Employees' willingness to report service complaints

Research output: Contribution to journalArticlepeer-review


This article presents the concept of service workers' willingness to report service complaints (WRC) and examines frontline workers' discretion about reporting customer complaints in two qualitative studies and a quantitative study. The qualitative studies conceptualize WRC based on a critical incident technique and interviews with service providers and reveal that service providers practice much discretion in their decision to report both informal and formal complaints, weighing cost/ benefit considerations, customer motivation and complaint justification, and numerous organizational and other factors. The quantitative study examines a preliminary WRC scale and its relationship with several correlates and shows that WRC levels are associated with measures of organizational citizenship behavior, service climate, and empowerment. The discussion examines the contribution of the findings regarding WRC to research on service recovery and improving customer satisfaction and presents managerial implications.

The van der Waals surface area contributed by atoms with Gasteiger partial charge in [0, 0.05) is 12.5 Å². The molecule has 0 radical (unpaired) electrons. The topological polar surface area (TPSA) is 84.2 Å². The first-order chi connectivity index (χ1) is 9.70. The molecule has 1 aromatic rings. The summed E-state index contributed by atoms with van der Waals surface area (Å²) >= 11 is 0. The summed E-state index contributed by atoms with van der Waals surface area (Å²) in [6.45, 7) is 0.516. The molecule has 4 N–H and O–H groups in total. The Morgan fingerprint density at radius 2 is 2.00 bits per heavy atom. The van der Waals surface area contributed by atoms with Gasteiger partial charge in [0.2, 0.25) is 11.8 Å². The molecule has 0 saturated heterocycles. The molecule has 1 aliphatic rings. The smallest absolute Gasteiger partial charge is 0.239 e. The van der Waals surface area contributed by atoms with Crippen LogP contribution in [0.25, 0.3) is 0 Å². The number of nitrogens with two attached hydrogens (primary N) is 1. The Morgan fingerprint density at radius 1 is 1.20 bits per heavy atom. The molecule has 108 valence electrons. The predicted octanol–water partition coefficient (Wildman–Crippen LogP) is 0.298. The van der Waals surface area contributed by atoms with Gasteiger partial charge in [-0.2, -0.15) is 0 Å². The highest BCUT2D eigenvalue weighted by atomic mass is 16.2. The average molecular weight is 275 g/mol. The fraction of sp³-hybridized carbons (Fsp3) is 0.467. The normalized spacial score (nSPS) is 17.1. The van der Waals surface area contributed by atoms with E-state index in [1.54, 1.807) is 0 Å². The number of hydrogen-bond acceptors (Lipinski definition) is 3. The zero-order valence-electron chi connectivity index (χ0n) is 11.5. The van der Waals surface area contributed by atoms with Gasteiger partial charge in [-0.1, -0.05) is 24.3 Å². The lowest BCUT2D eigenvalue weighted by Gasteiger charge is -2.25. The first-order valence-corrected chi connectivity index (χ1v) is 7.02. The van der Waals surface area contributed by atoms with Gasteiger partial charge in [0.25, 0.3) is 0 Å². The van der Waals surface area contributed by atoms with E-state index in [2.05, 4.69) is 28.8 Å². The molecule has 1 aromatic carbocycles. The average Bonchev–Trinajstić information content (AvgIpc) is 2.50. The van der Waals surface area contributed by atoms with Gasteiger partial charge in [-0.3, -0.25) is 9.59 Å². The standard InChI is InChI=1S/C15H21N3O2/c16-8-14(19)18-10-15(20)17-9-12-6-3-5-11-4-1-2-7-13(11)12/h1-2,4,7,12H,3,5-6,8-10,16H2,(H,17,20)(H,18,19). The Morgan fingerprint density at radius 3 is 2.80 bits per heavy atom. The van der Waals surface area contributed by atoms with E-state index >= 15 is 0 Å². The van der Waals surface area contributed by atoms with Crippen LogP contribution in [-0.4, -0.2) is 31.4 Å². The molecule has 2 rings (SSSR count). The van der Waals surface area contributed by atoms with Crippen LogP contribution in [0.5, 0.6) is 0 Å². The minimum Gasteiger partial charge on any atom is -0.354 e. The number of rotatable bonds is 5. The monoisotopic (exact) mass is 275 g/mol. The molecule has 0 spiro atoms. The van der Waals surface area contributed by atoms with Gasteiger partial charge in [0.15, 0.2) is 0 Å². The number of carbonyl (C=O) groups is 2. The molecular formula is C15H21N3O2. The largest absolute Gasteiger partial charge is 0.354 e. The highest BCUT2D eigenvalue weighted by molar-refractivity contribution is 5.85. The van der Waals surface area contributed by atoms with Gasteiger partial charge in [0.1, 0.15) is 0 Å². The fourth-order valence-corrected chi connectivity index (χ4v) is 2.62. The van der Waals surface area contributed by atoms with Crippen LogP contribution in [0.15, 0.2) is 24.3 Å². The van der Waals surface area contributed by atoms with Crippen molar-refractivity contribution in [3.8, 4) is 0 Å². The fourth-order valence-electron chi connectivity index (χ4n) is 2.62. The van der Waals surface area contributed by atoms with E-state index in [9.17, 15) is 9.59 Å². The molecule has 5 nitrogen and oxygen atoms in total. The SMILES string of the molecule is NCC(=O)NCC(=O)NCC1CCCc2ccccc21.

Original languageEnglish
Pages (from-to)156-174
Number of pages19
JournalJournal of Service Research
Issue number2
StatePublished - Nov 2009


  • Customer complaints
  • Empowerment
  • Organizational citizenship behavior
  • Service climate
  • Service recovery

ASJC Scopus subject areas

  • Information Systems
  • Sociology and Political Science
  • Organizational Behavior and Human Resource Management


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